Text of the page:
Yet Cowper-Coles may embrace the very British syndrome of officials maintaining a dignified silence until years later when an autobiography is released one day describing how they knew it was a complete mess all along. Foreign Office lawyer Elizabeth Wilmshurst followed a similar pattern, resigning quietly after deciding that war would be illegal, before emerging much more forthrightly to speak at the Chilcot inquiry seven years later.
Meanwhile US General Stanley McCrystal's honest description of the serious disunity at the head of Afghanistan operations may cost him his job, but beyond being a blow to the image of Barack Obama's conduct of the war is unlikely to change its central tenets, as the focus will remain on the general's naivety rather than the substance of his argument.
Speaking truth to power is too important to be left to such outdated methods. We are all complicit in the actions of our democratically mandated government and as Ghandi once observed, "coercive power, legitimate or otherwise, depends on the co-operation, on the obedience and support, on the assent or at least passive tolerance of many people".
Katharine Gun of GCHQ refused to tolerate the secret US spying on UN security council members in 2003, yet her whistleblowing cost her job and almost her freedom.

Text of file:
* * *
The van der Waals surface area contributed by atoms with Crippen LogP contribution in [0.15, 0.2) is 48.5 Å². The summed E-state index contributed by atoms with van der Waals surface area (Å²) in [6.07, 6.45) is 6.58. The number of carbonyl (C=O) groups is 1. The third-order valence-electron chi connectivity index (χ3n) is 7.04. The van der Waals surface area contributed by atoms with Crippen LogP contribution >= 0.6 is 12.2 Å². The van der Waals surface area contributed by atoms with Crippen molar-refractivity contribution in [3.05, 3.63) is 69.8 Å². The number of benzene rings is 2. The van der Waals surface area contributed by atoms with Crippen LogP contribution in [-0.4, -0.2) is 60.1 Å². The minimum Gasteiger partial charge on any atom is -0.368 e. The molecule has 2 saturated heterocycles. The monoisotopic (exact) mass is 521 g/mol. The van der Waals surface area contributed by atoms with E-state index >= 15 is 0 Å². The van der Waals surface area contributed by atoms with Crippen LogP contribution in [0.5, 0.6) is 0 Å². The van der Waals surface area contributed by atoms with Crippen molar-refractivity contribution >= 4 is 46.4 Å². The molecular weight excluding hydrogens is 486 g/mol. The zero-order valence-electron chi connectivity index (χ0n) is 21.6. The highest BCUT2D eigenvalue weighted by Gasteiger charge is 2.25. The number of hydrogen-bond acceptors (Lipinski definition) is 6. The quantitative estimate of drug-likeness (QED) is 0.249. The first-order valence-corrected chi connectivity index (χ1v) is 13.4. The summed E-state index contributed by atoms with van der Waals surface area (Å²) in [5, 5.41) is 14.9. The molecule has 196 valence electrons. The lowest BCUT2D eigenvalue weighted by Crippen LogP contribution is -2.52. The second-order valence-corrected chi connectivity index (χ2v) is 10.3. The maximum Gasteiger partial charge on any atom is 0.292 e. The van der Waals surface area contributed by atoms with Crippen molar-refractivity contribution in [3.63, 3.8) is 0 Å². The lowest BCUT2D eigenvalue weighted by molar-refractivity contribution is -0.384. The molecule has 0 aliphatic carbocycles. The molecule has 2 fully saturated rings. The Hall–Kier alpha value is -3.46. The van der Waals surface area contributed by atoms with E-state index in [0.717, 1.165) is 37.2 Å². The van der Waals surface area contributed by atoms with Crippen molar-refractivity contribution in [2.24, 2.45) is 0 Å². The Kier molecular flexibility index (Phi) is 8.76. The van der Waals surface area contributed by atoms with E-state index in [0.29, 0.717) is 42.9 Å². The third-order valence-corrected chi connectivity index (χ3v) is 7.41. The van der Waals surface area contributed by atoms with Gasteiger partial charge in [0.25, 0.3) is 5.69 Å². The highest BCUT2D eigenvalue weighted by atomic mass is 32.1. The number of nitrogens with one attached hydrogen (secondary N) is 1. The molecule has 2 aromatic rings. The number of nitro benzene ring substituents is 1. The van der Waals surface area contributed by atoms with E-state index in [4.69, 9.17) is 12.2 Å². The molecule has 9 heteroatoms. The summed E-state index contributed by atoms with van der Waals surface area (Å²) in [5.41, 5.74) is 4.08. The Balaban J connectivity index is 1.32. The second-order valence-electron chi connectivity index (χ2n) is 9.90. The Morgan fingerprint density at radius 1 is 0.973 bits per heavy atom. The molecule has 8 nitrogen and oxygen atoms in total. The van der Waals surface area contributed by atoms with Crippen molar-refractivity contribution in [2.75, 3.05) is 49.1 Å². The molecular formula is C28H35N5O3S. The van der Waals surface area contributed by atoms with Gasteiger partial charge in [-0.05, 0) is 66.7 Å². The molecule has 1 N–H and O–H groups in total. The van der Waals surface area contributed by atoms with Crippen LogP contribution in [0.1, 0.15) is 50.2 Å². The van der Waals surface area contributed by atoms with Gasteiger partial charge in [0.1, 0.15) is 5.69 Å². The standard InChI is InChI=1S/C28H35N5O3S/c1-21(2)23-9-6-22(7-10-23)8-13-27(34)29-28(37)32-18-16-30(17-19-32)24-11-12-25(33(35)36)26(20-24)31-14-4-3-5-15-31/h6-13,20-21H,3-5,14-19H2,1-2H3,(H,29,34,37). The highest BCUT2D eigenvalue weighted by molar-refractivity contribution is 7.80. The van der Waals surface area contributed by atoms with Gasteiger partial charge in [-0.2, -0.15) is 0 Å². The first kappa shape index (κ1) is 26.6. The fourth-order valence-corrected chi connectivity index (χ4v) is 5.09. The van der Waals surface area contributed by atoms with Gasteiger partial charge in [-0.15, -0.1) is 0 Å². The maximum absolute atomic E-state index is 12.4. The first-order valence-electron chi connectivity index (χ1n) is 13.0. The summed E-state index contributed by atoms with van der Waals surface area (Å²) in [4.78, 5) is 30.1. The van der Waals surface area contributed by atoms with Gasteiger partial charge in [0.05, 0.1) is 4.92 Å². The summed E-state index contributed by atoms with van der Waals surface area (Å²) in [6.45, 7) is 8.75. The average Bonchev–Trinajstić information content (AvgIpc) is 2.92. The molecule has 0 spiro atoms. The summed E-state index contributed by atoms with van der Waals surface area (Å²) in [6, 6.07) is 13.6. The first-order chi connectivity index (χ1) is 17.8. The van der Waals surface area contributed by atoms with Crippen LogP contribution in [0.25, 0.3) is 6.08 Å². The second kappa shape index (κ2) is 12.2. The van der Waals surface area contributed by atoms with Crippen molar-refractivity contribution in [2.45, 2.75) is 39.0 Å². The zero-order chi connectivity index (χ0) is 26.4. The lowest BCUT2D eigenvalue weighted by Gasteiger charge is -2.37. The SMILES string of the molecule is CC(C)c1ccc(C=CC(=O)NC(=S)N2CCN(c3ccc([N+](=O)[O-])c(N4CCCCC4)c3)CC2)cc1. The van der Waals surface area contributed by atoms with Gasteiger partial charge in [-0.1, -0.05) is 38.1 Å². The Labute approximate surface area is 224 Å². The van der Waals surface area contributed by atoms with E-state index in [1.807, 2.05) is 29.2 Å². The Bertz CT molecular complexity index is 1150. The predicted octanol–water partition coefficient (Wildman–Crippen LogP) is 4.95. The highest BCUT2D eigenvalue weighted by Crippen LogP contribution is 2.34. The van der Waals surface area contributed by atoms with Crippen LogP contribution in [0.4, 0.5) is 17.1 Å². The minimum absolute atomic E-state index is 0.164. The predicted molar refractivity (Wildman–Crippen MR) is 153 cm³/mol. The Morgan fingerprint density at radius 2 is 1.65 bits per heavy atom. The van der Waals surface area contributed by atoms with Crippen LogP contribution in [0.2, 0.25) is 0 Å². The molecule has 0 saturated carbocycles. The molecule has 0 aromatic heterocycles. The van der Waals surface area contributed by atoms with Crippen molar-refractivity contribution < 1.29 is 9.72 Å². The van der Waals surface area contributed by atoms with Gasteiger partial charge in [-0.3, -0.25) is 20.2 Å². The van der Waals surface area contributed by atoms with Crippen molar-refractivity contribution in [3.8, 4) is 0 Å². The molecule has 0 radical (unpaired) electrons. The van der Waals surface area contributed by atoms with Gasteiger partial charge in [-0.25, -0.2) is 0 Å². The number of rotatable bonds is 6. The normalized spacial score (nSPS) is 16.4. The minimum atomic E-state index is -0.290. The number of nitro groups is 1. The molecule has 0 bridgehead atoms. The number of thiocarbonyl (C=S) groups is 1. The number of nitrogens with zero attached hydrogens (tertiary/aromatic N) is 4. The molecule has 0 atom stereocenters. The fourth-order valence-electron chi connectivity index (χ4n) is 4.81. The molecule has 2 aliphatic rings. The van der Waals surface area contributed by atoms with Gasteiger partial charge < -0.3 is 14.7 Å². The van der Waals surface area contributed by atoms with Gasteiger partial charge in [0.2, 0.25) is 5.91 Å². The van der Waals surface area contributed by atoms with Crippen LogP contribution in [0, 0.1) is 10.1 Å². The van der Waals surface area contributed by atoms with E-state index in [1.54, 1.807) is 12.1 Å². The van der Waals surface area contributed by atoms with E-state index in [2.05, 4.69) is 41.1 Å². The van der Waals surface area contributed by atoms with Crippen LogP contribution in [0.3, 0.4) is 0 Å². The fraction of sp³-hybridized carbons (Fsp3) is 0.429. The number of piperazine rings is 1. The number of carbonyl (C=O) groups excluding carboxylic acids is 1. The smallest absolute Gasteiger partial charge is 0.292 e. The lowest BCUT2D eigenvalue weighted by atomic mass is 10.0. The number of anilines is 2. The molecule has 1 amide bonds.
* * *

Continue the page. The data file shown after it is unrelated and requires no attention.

Constitutional US lawyer Glenn Greenwald outlined recently how "the Obama administration's assault on whistleblowers is more extreme than any prior administration, including the Bush administration". Greenwald pointed out that the US security establishment is deeply concerned with how the release of footage highlighting civilian casualties damages people's trust in their government's prosecution of the war.
This fear drives governments to throw the book at those individuals who raise their head above the parapet and speak out. US army specialist Bradley Manning, the rumoured source of the Apache video, has disappeared into US custody in Kuwait.
WikiLeaks's Assange claims that he is now under tight surveillance and is afraid to travel to the US. Although these individuals can be easily smeared with accusations of treason and being unpatriotic, more often than not history vindicates their actions.